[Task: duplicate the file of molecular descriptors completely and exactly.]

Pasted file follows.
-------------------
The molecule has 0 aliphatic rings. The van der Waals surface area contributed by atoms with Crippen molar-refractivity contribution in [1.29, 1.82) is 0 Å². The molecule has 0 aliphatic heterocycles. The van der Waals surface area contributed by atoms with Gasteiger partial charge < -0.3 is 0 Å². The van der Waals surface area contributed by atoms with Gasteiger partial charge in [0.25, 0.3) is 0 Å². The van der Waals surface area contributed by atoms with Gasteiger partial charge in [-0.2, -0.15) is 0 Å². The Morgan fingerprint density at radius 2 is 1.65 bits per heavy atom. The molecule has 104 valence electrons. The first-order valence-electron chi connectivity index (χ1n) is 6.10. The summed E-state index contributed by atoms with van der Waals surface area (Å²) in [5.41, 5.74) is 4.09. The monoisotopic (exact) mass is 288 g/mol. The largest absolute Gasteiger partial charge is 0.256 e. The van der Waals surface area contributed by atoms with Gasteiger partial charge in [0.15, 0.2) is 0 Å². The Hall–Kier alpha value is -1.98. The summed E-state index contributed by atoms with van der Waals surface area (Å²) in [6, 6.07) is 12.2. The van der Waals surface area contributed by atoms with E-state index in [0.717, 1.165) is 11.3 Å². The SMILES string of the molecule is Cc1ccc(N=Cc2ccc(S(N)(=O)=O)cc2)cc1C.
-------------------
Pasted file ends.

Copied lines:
The molecule has 0 aliphatic rings. The van der Waals surface area contributed by atoms with Crippen molar-refractivity contribution in [1.29, 1.82) is 0 Å². The molecule has 0 aliphatic heterocycles. The van der Waals surface area contributed by atoms with Gasteiger partial charge < -0.3 is 0 Å². The van der Waals surface area contributed by atoms with Gasteiger partial charge in [0.25, 0.3) is 0 Å². The van der Waals surface area contributed by atoms with Gasteiger partial charge in [-0.2, -0.15) is 0 Å². The Morgan fingerprint density at radius 2 is 1.65 bits per heavy atom. The molecule has 104 valence electrons. The first-order valence-electron chi connectivity index (χ1n) is 6.10. The summed E-state index contributed by atoms with van der Waals surface area (Å²) in [5.41, 5.74) is 4.09. The monoisotopic (exact) mass is 288 g/mol. The largest absolute Gasteiger partial charge is 0.256 e. The van der Waals surface area contributed by atoms with Gasteiger partial charge in [0.15, 0.2) is 0 Å². The Hall–Kier alpha value is -1.98. The summed E-state index contributed by atoms with van der Waals surface area (Å²) in [6, 6.07) is 12.2. The van der Waals surface area contributed by atoms with E-state index in [0.717, 1.165) is 11.3 Å². The SMILES string of the molecule is Cc1ccc(N=Cc2ccc(S(N)(=O)=O)cc2)cc1C.